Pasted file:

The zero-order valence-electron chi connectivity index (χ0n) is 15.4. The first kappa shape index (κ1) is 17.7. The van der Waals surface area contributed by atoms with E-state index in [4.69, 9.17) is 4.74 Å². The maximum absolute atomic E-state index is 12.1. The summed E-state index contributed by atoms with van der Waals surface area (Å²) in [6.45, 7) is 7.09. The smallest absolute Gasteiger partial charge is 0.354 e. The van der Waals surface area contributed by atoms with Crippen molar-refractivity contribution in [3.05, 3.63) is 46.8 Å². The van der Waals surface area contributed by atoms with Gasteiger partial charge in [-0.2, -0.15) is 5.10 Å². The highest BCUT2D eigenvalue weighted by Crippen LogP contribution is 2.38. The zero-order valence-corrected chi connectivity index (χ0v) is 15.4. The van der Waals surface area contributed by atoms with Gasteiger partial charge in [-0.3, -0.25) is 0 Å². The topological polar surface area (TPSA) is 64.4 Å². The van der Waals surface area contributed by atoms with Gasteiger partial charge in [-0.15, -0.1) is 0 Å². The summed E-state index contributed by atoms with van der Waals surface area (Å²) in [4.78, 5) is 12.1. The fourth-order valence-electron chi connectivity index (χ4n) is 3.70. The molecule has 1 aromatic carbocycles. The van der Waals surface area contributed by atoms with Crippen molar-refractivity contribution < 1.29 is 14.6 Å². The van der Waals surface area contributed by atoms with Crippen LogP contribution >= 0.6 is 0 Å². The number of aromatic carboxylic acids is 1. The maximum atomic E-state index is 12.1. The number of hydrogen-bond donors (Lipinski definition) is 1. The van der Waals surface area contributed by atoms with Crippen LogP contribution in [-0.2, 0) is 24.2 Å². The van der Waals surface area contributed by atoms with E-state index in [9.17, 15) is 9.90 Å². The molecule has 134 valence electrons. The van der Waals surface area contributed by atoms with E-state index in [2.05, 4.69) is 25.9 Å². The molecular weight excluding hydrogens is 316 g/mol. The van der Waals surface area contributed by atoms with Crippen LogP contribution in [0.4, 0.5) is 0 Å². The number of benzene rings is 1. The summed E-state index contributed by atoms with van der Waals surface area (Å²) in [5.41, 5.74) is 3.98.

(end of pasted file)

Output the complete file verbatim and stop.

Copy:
The zero-order valence-electron chi connectivity index (χ0n) is 15.4. The first kappa shape index (κ1) is 17.7. The van der Waals surface area contributed by atoms with E-state index in [4.69, 9.17) is 4.74 Å². The maximum absolute atomic E-state index is 12.1. The summed E-state index contributed by atoms with van der Waals surface area (Å²) in [6.45, 7) is 7.09. The smallest absolute Gasteiger partial charge is 0.354 e. The van der Waals surface area contributed by atoms with Crippen molar-refractivity contribution in [3.05, 3.63) is 46.8 Å². The van der Waals surface area contributed by atoms with Gasteiger partial charge in [-0.2, -0.15) is 5.10 Å². The highest BCUT2D eigenvalue weighted by Crippen LogP contribution is 2.38. The zero-order valence-corrected chi connectivity index (χ0v) is 15.4. The van der Waals surface area contributed by atoms with Gasteiger partial charge in [-0.3, -0.25) is 0 Å². The topological polar surface area (TPSA) is 64.4 Å². The van der Waals surface area contributed by atoms with Gasteiger partial charge in [-0.15, -0.1) is 0 Å². The summed E-state index contributed by atoms with van der Waals surface area (Å²) in [4.78, 5) is 12.1. The fourth-order valence-electron chi connectivity index (χ4n) is 3.70. The molecule has 1 aromatic carbocycles. The van der Waals surface area contributed by atoms with Crippen molar-refractivity contribution < 1.29 is 14.6 Å². The van der Waals surface area contributed by atoms with Crippen LogP contribution >= 0.6 is 0 Å². The number of aromatic carboxylic acids is 1. The maximum atomic E-state index is 12.1. The number of hydrogen-bond donors (Lipinski definition) is 1. The van der Waals surface area contributed by atoms with Crippen LogP contribution in [-0.2, 0) is 24.2 Å². The van der Waals surface area contributed by atoms with E-state index in [9.17, 15) is 9.90 Å². The molecule has 134 valence electrons. The van der Waals surface area contributed by atoms with E-state index in [2.05, 4.69) is 25.9 Å². The molecular weight excluding hydrogens is 316 g/mol. The van der Waals surface area contributed by atoms with Crippen LogP contribution in [0.4, 0.5) is 0 Å². The number of benzene rings is 1. The summed E-state index contributed by atoms with van der Waals surface area (Å²) in [5.41, 5.74) is 3.98.